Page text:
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that, from the time of that case, Indebitatus Assumpsit was con- current with Debt in all cases, unless the debt was due by record, specialty, or for rent

The earliest reported case of Indebitatus Assumpsit upon a cus- tomary duty seems to be City of London v, Goree,* decided seventy years later than Slade's case. ** Assumpsit for money due by custom for scavage. Upon non-Assumpsit the jury found the duty to be due, but that no promise was expressly made. And whether Assumpsit lies for this money thus due by custom, without express promise, was the question. Resolved it does." On the authority of that case, an officer of a corporation was charged in Assumpsit, three years later, for money forfeited under a by-law.^ So, also, in 1688, a copyholder was held liable in this form of action for a customary fine due on the death of the lord, although it was objected ** that no Indebitatus Assumpsit lieth where the cause of action is grounded on a custom." ^ Lord Holt had not regarded these extensions of Indebitatus Assumpsit with favor. Accordingly, in York v. Toun,* when the defendant urged that such an action would not lie for a fine imposed for not holding the office of sheriff, " for how can there be any privity of assent implied when a fine is imposed on a man against his will?" the learned judge replied:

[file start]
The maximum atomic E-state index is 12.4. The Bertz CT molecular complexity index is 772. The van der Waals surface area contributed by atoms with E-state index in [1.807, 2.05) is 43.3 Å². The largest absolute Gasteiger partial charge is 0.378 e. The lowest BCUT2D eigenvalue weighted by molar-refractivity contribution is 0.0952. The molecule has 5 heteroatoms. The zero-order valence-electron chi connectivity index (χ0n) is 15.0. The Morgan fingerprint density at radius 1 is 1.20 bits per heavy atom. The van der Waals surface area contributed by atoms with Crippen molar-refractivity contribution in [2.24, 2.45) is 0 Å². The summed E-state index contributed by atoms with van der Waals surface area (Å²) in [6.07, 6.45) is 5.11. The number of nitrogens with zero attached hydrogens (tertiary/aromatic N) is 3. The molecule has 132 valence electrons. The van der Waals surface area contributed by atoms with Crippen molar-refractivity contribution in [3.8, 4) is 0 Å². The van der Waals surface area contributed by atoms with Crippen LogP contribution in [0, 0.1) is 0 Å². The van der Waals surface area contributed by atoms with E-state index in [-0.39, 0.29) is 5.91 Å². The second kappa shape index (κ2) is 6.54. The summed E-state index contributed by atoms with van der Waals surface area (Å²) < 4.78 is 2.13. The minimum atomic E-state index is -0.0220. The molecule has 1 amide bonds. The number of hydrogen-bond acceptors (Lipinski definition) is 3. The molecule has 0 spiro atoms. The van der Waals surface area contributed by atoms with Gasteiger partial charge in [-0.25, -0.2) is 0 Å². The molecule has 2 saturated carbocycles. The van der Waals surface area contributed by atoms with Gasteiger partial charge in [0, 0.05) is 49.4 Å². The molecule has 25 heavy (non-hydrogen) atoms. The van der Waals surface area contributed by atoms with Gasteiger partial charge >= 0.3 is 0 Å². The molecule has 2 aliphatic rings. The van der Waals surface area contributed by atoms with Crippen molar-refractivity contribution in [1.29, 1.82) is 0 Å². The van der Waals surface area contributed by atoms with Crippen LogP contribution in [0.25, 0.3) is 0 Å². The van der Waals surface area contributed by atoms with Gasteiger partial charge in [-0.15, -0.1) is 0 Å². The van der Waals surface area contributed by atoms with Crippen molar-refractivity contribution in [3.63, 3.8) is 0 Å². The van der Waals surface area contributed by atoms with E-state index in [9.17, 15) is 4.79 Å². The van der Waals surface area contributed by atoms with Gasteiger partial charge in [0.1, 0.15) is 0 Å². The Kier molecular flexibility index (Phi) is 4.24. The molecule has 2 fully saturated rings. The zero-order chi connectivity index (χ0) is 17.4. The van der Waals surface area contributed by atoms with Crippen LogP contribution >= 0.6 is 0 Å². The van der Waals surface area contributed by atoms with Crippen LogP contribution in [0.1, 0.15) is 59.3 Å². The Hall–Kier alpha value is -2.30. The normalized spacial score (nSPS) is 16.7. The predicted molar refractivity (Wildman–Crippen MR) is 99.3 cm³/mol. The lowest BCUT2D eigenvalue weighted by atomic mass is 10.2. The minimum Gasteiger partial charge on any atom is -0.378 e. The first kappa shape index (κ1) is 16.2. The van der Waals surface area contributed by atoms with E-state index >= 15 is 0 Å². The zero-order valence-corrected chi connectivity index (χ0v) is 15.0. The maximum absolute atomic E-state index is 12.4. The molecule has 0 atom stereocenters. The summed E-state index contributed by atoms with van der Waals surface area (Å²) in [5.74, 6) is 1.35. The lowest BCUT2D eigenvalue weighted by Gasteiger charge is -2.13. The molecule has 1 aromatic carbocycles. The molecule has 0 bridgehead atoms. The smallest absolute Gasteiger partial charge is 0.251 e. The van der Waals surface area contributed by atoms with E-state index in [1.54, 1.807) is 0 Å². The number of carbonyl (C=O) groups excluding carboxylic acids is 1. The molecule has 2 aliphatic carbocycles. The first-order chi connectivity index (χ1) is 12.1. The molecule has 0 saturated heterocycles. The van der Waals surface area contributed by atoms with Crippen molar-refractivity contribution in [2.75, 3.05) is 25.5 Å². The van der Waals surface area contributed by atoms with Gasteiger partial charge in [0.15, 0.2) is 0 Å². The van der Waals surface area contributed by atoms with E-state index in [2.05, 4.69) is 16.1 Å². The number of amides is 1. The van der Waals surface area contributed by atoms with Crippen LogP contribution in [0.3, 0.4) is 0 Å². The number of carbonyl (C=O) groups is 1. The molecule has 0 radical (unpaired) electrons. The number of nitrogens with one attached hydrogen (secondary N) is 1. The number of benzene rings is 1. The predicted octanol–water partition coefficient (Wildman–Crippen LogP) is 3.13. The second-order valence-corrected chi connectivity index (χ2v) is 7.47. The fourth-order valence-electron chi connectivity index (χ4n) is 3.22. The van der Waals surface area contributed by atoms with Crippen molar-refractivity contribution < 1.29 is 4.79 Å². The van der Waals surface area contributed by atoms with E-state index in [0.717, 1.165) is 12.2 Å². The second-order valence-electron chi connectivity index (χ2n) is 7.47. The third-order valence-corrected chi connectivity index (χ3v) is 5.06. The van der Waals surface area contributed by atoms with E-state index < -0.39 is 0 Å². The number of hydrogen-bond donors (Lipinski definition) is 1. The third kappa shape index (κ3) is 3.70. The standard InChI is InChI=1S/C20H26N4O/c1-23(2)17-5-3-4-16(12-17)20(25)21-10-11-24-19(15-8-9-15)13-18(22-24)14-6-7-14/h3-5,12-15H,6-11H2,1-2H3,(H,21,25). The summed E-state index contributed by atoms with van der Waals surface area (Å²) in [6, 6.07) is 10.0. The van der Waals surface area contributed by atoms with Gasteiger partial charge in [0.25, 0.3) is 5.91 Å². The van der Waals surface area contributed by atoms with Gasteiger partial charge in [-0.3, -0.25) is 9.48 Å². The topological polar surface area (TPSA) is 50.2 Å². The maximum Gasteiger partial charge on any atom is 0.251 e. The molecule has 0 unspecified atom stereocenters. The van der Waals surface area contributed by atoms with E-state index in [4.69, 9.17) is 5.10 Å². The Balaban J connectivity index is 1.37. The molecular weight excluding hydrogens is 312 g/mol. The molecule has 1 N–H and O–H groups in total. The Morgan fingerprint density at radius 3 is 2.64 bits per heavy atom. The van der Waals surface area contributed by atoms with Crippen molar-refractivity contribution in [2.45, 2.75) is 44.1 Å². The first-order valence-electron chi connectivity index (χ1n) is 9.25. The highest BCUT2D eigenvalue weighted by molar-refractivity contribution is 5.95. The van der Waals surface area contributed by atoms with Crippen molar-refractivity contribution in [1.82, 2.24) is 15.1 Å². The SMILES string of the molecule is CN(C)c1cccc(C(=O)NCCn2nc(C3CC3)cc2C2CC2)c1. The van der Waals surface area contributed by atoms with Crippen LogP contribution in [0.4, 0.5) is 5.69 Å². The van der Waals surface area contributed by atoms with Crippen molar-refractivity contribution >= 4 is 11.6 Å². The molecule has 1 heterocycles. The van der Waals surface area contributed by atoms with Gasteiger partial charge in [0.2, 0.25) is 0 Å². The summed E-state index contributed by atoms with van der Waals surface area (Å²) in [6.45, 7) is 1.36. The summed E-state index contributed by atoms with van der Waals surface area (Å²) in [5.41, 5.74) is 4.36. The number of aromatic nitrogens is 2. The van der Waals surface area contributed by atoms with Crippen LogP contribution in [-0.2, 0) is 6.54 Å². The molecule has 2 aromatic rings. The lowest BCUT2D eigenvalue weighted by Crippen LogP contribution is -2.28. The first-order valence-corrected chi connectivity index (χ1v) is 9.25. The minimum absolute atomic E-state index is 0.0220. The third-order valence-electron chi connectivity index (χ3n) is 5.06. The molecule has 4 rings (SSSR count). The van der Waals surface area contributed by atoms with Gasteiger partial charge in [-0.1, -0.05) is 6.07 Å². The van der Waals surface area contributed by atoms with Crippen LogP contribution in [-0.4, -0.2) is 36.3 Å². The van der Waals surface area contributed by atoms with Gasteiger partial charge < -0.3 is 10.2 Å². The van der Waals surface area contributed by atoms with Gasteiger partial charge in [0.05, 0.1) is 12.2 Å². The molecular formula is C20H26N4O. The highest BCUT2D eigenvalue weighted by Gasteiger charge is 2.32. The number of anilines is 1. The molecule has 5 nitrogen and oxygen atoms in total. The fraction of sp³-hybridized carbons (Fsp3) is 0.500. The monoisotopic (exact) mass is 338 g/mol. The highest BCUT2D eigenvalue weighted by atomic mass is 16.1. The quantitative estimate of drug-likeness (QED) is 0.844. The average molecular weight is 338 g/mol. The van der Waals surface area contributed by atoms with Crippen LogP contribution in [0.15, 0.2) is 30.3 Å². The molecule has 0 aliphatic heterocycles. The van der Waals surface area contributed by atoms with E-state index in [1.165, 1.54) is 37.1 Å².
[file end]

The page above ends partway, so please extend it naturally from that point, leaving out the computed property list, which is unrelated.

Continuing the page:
• We will consider very well of this matter ; it is time to have

these actions redressed. It is hard that customs, by-laws, rights to impose fines, charters, and everything, should be left to a jury." By another report of the same case,^ ** Holt seemed to incline for the defendant. . . . And upon motion of the plaintiff's counsel, that it might stay till the next term, Holt, C.J., said that it should stay till dooms-day with all his heart; but Rokesby, J., seemed to be of opinion that the action would lie. — Et adjourttatur. Note. A day or two after I met the Lord Chief Justice Treby visiting the Lord Chief Justice Holt at his house, and Holt repeated the said case to him, as a new attempt to extend the Indebitatus As- sumpsit, which had been too much encouraged already, and Treby, C.J., seemed also to be of the same opinion with Holt."

1 Lev. 174, I Vent. 298, 3 Keb. 677, Freem. 433, s.c.

2 Barber Surgeons v. Pelson (1679), 2 Lev. 252. To the same eflFect, Mayors. Hunt (1681), 37, Assumpsit for weighage; Duppa v, Gerard (1688), i Show. 78, Assumpsit for fees of knighthood.

• Shuttleworth v. Garrett, Comb. 151, i Show. 35, Carth. 90, 3 Mod. 240,3 Lev. 261 s. c. . * 5 Mod. 444. * I Ld. Ray. 502.